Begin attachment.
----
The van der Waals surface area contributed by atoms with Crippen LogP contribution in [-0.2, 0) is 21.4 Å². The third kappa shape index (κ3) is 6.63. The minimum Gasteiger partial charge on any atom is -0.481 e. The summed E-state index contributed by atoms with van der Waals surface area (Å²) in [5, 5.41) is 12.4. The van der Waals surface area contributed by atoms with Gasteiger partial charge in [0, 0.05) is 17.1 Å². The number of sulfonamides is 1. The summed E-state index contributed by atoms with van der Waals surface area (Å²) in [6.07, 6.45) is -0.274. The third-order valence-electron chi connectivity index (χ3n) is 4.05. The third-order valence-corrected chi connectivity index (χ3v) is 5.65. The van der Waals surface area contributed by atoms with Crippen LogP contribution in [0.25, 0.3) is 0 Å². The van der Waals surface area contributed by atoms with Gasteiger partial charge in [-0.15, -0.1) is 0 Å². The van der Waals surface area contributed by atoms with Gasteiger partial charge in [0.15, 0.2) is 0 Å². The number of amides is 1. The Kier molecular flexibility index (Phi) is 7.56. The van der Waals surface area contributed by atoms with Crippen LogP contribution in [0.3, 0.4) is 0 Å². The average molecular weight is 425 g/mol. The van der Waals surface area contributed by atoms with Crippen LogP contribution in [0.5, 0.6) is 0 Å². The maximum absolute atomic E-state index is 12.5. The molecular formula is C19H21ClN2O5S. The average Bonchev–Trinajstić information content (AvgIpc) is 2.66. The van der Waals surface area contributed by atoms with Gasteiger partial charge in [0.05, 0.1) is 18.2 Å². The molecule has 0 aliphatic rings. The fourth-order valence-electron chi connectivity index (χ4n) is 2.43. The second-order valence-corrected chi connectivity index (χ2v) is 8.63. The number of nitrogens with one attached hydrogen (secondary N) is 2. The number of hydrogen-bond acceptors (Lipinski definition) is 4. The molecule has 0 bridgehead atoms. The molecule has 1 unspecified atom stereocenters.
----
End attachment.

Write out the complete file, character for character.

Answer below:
The van der Waals surface area contributed by atoms with Crippen LogP contribution in [-0.2, 0) is 21.4 Å². The third kappa shape index (κ3) is 6.63. The minimum Gasteiger partial charge on any atom is -0.481 e. The summed E-state index contributed by atoms with van der Waals surface area (Å²) in [5, 5.41) is 12.4. The van der Waals surface area contributed by atoms with Gasteiger partial charge in [0, 0.05) is 17.1 Å². The number of sulfonamides is 1. The summed E-state index contributed by atoms with van der Waals surface area (Å²) in [6.07, 6.45) is -0.274. The third-order valence-electron chi connectivity index (χ3n) is 4.05. The third-order valence-corrected chi connectivity index (χ3v) is 5.65. The van der Waals surface area contributed by atoms with Crippen LogP contribution in [0.25, 0.3) is 0 Å². The van der Waals surface area contributed by atoms with Gasteiger partial charge in [-0.15, -0.1) is 0 Å². The van der Waals surface area contributed by atoms with Gasteiger partial charge in [0.15, 0.2) is 0 Å². The number of amides is 1. The Kier molecular flexibility index (Phi) is 7.56. The van der Waals surface area contributed by atoms with Crippen LogP contribution in [0.3, 0.4) is 0 Å². The average molecular weight is 425 g/mol. The van der Waals surface area contributed by atoms with Crippen LogP contribution in [0.5, 0.6) is 0 Å². The maximum absolute atomic E-state index is 12.5. The molecular formula is C19H21ClN2O5S. The average Bonchev–Trinajstić information content (AvgIpc) is 2.66. The van der Waals surface area contributed by atoms with Gasteiger partial charge in [0.05, 0.1) is 18.2 Å². The molecule has 0 aliphatic rings. The fourth-order valence-electron chi connectivity index (χ4n) is 2.43. The second-order valence-corrected chi connectivity index (χ2v) is 8.63. The number of nitrogens with one attached hydrogen (secondary N) is 2. The number of hydrogen-bond acceptors (Lipinski definition) is 4. The molecule has 0 bridgehead atoms. The molecule has 1 unspecified atom stereocenters.